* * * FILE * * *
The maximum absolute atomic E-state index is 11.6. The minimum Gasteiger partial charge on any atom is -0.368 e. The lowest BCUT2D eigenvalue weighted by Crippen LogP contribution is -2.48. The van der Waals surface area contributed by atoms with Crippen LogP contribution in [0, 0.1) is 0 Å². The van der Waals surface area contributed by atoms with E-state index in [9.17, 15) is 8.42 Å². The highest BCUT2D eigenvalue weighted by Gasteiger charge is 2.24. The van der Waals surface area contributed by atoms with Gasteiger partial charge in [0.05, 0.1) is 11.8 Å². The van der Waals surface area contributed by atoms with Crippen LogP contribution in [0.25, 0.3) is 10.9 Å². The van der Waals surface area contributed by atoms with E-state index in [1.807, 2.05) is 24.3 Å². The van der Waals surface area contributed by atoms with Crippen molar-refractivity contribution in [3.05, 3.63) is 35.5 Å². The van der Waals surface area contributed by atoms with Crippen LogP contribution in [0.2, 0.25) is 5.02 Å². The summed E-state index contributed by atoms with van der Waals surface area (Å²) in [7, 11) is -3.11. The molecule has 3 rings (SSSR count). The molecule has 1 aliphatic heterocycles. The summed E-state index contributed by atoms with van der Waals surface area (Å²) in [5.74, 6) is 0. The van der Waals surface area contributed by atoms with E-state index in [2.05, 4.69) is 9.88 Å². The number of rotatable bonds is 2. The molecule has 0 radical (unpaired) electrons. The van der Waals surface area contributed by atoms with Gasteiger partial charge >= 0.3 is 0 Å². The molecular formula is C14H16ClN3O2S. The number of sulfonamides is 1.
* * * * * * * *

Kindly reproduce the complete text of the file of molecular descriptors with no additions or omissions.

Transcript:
The maximum absolute atomic E-state index is 11.6. The minimum Gasteiger partial charge on any atom is -0.368 e. The lowest BCUT2D eigenvalue weighted by Crippen LogP contribution is -2.48. The van der Waals surface area contributed by atoms with Crippen LogP contribution in [0, 0.1) is 0 Å². The van der Waals surface area contributed by atoms with E-state index in [9.17, 15) is 8.42 Å². The highest BCUT2D eigenvalue weighted by Gasteiger charge is 2.24. The van der Waals surface area contributed by atoms with Gasteiger partial charge in [0.05, 0.1) is 11.8 Å². The van der Waals surface area contributed by atoms with Crippen LogP contribution in [0.25, 0.3) is 10.9 Å². The van der Waals surface area contributed by atoms with E-state index in [1.807, 2.05) is 24.3 Å². The van der Waals surface area contributed by atoms with Crippen molar-refractivity contribution in [3.05, 3.63) is 35.5 Å². The van der Waals surface area contributed by atoms with Crippen LogP contribution in [0.2, 0.25) is 5.02 Å². The summed E-state index contributed by atoms with van der Waals surface area (Å²) in [7, 11) is -3.11. The molecule has 3 rings (SSSR count). The molecule has 1 aliphatic heterocycles. The summed E-state index contributed by atoms with van der Waals surface area (Å²) in [5.74, 6) is 0. The van der Waals surface area contributed by atoms with E-state index in [2.05, 4.69) is 9.88 Å². The number of rotatable bonds is 2. The molecule has 0 radical (unpaired) electrons. The van der Waals surface area contributed by atoms with Gasteiger partial charge >= 0.3 is 0 Å². The molecular formula is C14H16ClN3O2S. The number of sulfonamides is 1.